Israeli car sporting orange (WND photo)

JERUSALEM – It has spread like a fierce contagion. People wear it. Billboards shout it. Kids distribute in on the streets. See it dangling from cars, buses, baby carriages, backpacks. It’s the color orange and it is everywhere.

As Prime Minister Ariel Sharon’s plan to evacuate the Jewish communities of Gaza and parts of the West Bank on Aug. 15 draws closer, grass-roots anti-withdrawal campaigns have geared up exponentially. With the color theme of orange, signifying the citrus groves that thrive in Jewish Gaza, the plan is to have as many Israelis as possible drape the country in orange to protest the evacuation and show solidarity with the Jews who must vacate their homes.

The campaign has been quite a success. It’s nearly impossible to navigate most busy streets in Jerusalem, Tel Aviv, Haifa or other major cities without seeing a significant percentage of cars proudly displaying orange ribbons. Stand outside most pedestrian malls, shopping centers or bus stations and witness countless Israelis wearing orange T-shirts or with orange ribbons tied to their arms, back packs, baby strollers, some even sticking out of their underwear.


Teens man Jerusalem ‘Orange booth’ (WND photo)

“Orange is everywhere. And the campaign is just getting started,” said Ezra Fein, 22, an American immigrant who leads one of several hundred orange-ribbon distribution sites in Jerusalem.

The orange is being handed out by various anti-withdrawal organizations. Throngs of teenagers are spending their afternoons standing on street corners and at intersections with boxes of orange. Ribbons are usually free or about $1. T-shirts and hats range from $5 to $15, with profits usually going to charities related to Gush Katif, the largest slate of Jewish communities in Gaza scheduled for evacuation.

“It’s for the cause, man” said Tzippy Newman, a Jerusalem resident who can usually be found distributing orange on a popular street corner in Jerusalem’s Rechavia neighborhood. “The response is very positive. I’d say about half the cars that pass by take the ribbons.”

Takers are not confined to private cars. Taxies, even public buses are sporting orange.

Now, with schools about to break for the summer, anti-withdrawal organizations are preparing to put to work thousands more teenage volunteers. At least two day camps have been formed with the specific purpose of Gush Katif activism. One, near Israel’s Ben Gurion international airport, will send campers out during the day to distribute ribbons and information outlining the drawbacks of the Gaza evacuation.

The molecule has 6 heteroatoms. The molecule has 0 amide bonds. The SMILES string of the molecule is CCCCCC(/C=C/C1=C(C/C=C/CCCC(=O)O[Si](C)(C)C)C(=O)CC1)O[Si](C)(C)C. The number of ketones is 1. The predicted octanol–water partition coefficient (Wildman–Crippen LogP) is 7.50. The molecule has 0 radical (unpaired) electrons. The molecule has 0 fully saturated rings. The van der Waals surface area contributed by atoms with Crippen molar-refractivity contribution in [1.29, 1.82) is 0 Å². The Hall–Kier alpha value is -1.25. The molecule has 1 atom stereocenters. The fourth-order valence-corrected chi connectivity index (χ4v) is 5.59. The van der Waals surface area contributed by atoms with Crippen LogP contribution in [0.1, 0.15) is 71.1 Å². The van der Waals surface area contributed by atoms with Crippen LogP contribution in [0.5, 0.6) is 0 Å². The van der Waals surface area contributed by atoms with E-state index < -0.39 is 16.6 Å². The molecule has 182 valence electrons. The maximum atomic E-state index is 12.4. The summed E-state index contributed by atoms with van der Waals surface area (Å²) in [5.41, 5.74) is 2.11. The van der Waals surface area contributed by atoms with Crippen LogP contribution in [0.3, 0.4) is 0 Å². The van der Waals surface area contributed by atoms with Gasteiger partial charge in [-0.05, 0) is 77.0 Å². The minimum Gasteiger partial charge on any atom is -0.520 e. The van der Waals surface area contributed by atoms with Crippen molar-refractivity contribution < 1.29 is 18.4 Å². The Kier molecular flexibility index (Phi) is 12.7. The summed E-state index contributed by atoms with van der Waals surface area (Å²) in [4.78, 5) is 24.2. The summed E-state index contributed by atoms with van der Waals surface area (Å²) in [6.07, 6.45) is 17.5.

The literature labels the Gaza withdrawal plan a reward for terror. It warns Hamas will use the territory gained to stage attacks deeper inside Israel, and details what it calls the “humanitarian crisis” of “forcing Jews to leave the homes they’ve lived in for 30 years.” It also points out Jewish biblical connections to Gaza.

“The orange is impossible to ignore. It shows just how many Israelis are against the Gaza expulsion plan,” anti-withdrawal activist Yekutiel Ben Yaacov told WND. “I’m sure Sharon sees it on his way to his office. It has to be getting to him.”

Recent national polls here have realized large drops in support for the Gaza evacuation.

A public-opinion poll conducted earlier this month for Israel’s daily Yediot Aharonot showed 53 percent of Israelis favor the Gaza disengagement and 38 percent are opposed. In a previous poll, conducted for Yediot in February, 69 percent said they supported the evacuation and 27 percent opposed.

Another poll, on June 13, determined 51 percent of Israelis are against the planned evacuation if it is carried out under fire, while only 37 percent support it.

As well, Ben Yaacov has been conducting a survey of his own that has drawn some controversy. He is director of Mishalot Yisrael, a group that has set up polling stations throughout Israel to ask participants whether they would rather kick out Jews from Gaza or expel Palestinians from Israel. The group says it is finding a majority of Israelis want the Palestinians booted.

In January, Mishalot commissioned Mutagim, a major Israeli polling company, to conduct a survey regarding the Palestinian transfer plan. The certified results showed a plurality – 39 percent of the general Israeli population – said they favor the mass transfer of Palestinians, while 37 percent favor Sharon’s Jewish evacuation plan.

“It just shows the general trend,” said Ben Yaacov. “You can see it in the polls. You can see it in the orange now everywhere in the country. There is an obvious huge drop in support for the Gaza expulsion. And Israel is now painted in it.”

 

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